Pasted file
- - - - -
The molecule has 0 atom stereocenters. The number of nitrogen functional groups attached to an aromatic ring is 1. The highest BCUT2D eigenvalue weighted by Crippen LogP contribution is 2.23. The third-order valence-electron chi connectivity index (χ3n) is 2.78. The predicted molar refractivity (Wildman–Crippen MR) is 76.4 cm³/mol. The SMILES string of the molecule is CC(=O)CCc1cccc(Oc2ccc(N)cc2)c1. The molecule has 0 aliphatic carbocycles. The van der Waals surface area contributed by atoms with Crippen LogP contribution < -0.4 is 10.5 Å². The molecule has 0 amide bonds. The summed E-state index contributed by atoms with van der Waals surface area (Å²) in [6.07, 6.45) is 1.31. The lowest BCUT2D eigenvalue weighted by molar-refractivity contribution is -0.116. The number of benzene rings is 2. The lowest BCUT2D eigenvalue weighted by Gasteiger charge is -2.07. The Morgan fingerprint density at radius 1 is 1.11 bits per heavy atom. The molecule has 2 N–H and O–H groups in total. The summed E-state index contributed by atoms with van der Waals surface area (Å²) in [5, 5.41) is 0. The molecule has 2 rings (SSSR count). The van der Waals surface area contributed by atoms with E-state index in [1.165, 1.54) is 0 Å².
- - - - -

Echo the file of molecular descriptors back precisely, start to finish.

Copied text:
The molecule has 0 atom stereocenters. The number of nitrogen functional groups attached to an aromatic ring is 1. The highest BCUT2D eigenvalue weighted by Crippen LogP contribution is 2.23. The third-order valence-electron chi connectivity index (χ3n) is 2.78. The predicted molar refractivity (Wildman–Crippen MR) is 76.4 cm³/mol. The SMILES string of the molecule is CC(=O)CCc1cccc(Oc2ccc(N)cc2)c1. The molecule has 0 aliphatic carbocycles. The van der Waals surface area contributed by atoms with Crippen LogP contribution < -0.4 is 10.5 Å². The molecule has 0 amide bonds. The summed E-state index contributed by atoms with van der Waals surface area (Å²) in [6.07, 6.45) is 1.31. The lowest BCUT2D eigenvalue weighted by molar-refractivity contribution is -0.116. The number of benzene rings is 2. The lowest BCUT2D eigenvalue weighted by Gasteiger charge is -2.07. The Morgan fingerprint density at radius 1 is 1.11 bits per heavy atom. The molecule has 2 N–H and O–H groups in total. The summed E-state index contributed by atoms with van der Waals surface area (Å²) in [5, 5.41) is 0. The molecule has 2 rings (SSSR count). The van der Waals surface area contributed by atoms with E-state index in [1.165, 1.54) is 0 Å².